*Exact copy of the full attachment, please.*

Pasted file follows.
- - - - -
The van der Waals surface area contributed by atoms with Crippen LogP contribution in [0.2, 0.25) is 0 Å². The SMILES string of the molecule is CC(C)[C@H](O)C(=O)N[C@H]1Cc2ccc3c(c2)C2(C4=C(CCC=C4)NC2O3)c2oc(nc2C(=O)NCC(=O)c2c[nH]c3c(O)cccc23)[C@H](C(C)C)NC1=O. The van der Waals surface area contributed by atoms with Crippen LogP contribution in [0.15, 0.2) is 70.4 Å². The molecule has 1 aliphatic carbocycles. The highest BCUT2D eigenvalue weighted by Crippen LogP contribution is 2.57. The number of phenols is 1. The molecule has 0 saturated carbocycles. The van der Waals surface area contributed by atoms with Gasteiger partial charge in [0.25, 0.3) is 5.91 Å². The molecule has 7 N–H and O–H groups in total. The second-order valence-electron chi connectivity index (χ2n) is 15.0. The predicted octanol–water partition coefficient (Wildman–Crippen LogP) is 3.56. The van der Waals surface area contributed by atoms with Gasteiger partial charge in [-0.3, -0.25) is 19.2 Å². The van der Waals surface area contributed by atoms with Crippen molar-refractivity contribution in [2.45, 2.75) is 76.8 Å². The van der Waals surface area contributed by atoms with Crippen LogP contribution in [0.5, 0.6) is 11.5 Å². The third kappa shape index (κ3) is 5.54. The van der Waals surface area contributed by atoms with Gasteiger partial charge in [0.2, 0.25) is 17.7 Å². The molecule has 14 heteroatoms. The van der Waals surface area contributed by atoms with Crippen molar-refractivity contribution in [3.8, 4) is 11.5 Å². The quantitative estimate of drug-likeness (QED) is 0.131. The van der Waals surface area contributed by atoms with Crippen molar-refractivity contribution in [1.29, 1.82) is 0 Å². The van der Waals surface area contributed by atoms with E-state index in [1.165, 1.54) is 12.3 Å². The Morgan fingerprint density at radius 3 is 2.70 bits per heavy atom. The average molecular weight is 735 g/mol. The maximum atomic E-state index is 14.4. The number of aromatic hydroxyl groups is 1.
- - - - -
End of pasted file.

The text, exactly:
The van der Waals surface area contributed by atoms with Crippen LogP contribution in [0.2, 0.25) is 0 Å². The SMILES string of the molecule is CC(C)[C@H](O)C(=O)N[C@H]1Cc2ccc3c(c2)C2(C4=C(CCC=C4)NC2O3)c2oc(nc2C(=O)NCC(=O)c2c[nH]c3c(O)cccc23)[C@H](C(C)C)NC1=O. The van der Waals surface area contributed by atoms with Crippen LogP contribution in [0.15, 0.2) is 70.4 Å². The molecule has 1 aliphatic carbocycles. The highest BCUT2D eigenvalue weighted by Crippen LogP contribution is 2.57. The number of phenols is 1. The molecule has 0 saturated carbocycles. The van der Waals surface area contributed by atoms with Gasteiger partial charge in [0.25, 0.3) is 5.91 Å². The molecule has 7 N–H and O–H groups in total. The second-order valence-electron chi connectivity index (χ2n) is 15.0. The predicted octanol–water partition coefficient (Wildman–Crippen LogP) is 3.56. The van der Waals surface area contributed by atoms with Gasteiger partial charge in [-0.3, -0.25) is 19.2 Å². The van der Waals surface area contributed by atoms with Crippen molar-refractivity contribution in [2.45, 2.75) is 76.8 Å². The van der Waals surface area contributed by atoms with Crippen LogP contribution in [0.5, 0.6) is 11.5 Å². The third kappa shape index (κ3) is 5.54. The van der Waals surface area contributed by atoms with Gasteiger partial charge in [0.2, 0.25) is 17.7 Å². The molecule has 14 heteroatoms. The van der Waals surface area contributed by atoms with Crippen molar-refractivity contribution in [3.8, 4) is 11.5 Å². The quantitative estimate of drug-likeness (QED) is 0.131. The van der Waals surface area contributed by atoms with Crippen molar-refractivity contribution in [1.29, 1.82) is 0 Å². The van der Waals surface area contributed by atoms with E-state index in [1.165, 1.54) is 12.3 Å². The Morgan fingerprint density at radius 3 is 2.70 bits per heavy atom. The average molecular weight is 735 g/mol. The maximum atomic E-state index is 14.4. The number of aromatic hydroxyl groups is 1.